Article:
It tends to get worse as you zoom the lens past 40mm. The lens also exhibits vignetting when zooming from 40mm to 88mm. The two seem to go hand-in-hand, so try to keep straight lines or objects of interest from the edges when zoomed in and you should be OK.
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Old December 5th, 2005, 12:26 AM   #9
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[QUOTE=Robert Niemann]Daniel, do You find the following clips not noisy? They are from Tim Dashwood. Gain was not used.

[QUOTE]

Yes, but with the shot being backlit and in what looks like total darkness (plus Tim's camera setting of gamma level set to MAX), it's still about what I expected. In all fairness, do you know of another HDV camera in the $5000 range that does better WITH the option of interchangeable lens? If so please tell me now before I buy the other matching camera.

I would like to see that same shot with the JVC's gamma not on MAX, just to compare noise levels in the blacks.
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Old December 5th, 2005, 04:14 AM   #10
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Quote:
Originally Posted by Daniel Patton
I would like to see that same shot with the JVC's gamma not on MAX, just to compare noise levels in the blacks.
Yes, that would be very interesting for me too.
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Old December 5th, 2005, 06:44 AM   #11
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I found the camera noisey, both in the sound itself made, and the images. I did get some really nice images though, but I also got some nasties.

http://www.nattress.com/JVC_Artifacts.jpg

Is the worst I got.

The biggest issue I found was it's lack of wysiwyg, in that the viewfinder is running at 60p while the camera shoots 30p, so you get fooled into thinking your motion is smooth, when it is not.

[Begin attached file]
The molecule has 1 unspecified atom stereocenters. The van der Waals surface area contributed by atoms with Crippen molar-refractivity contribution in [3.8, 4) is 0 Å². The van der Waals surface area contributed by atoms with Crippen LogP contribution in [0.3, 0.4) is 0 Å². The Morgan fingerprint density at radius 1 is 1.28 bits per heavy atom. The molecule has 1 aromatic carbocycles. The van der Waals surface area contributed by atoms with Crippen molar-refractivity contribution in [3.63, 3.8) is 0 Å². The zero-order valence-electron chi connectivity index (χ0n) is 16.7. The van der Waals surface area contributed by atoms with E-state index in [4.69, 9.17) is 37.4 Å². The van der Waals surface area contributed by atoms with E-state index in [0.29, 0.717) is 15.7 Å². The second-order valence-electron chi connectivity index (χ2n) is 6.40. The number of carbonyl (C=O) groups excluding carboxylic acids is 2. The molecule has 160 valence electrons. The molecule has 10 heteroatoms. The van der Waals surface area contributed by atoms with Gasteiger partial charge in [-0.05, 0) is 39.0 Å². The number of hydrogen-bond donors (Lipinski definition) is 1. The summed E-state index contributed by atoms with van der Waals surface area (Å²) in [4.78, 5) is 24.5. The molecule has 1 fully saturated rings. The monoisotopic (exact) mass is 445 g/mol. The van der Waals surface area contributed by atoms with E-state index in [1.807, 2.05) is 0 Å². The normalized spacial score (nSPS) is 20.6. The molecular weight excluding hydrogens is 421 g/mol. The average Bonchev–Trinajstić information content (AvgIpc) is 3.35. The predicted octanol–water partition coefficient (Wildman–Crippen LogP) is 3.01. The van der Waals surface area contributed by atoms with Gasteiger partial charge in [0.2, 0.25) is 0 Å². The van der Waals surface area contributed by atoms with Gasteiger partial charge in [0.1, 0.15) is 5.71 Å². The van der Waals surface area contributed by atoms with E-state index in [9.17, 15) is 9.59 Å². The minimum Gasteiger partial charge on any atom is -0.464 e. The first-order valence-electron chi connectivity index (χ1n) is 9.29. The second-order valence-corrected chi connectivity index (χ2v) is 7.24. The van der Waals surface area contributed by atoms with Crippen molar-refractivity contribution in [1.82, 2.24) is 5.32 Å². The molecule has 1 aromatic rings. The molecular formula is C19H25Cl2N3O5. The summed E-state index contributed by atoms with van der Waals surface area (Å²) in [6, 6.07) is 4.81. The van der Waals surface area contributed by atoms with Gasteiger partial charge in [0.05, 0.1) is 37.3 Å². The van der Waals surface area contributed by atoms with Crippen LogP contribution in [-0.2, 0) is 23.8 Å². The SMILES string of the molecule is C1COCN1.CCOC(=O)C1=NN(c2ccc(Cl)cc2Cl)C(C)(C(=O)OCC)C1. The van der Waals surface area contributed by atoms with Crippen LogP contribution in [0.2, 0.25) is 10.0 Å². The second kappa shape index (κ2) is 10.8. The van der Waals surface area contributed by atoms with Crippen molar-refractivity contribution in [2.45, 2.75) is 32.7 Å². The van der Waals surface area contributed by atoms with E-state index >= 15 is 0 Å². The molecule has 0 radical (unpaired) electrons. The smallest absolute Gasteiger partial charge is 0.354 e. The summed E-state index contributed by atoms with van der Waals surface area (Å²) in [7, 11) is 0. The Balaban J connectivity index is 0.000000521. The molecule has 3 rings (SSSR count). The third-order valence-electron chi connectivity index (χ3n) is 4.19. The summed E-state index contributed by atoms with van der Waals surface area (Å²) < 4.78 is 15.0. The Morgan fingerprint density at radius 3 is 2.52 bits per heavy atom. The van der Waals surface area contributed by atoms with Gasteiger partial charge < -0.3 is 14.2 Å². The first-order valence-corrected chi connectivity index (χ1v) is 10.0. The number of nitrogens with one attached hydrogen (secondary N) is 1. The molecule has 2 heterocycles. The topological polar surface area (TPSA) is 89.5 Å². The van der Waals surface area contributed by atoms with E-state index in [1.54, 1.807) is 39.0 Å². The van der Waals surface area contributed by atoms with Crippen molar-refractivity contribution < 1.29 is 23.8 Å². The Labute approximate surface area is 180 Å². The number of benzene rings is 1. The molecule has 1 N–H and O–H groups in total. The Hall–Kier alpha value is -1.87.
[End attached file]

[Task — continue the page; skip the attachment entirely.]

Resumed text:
Graeme
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Old December 5th, 2005, 09:01 AM   #12
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Eeeeeee.... Graeme, that is horrid. I wonder how the other HDV cameras hold up under the same situation.


I'm not sure about the viewfinder but the flip-out screen does in fact show an obvious 60p to 30p change.
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Old December 5th, 2005, 09:09 AM   #13
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Viewfinder always looked like 60p to me when shooting 30p.....

Yes, that's horrid. All HDV cameras will do the same.

Graeme
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Old December 5th, 2005, 10:55 AM   #14
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Graeme,

Is the jpg. you posted from a pan, and does it look like this in the actual running footage (not just a frame grab)? Meaning; do the pans go soft and show bad exaggerated motion blurring?

Thanks.

I still wish you'd develop your "Film Effects" for the p.c. platform. Any chance?
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Old December 5th, 2005, 04:53 PM   #15
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That's what most of the frames of the pan looked like and it was plainly visible on both CRT and LCD monitors, so yes, that's what the running footage looked like. Most everything else I shot looked an awful lot better than that though, but even some controlled stuff wasn't as nice as I'd have liked, and all quite noisey.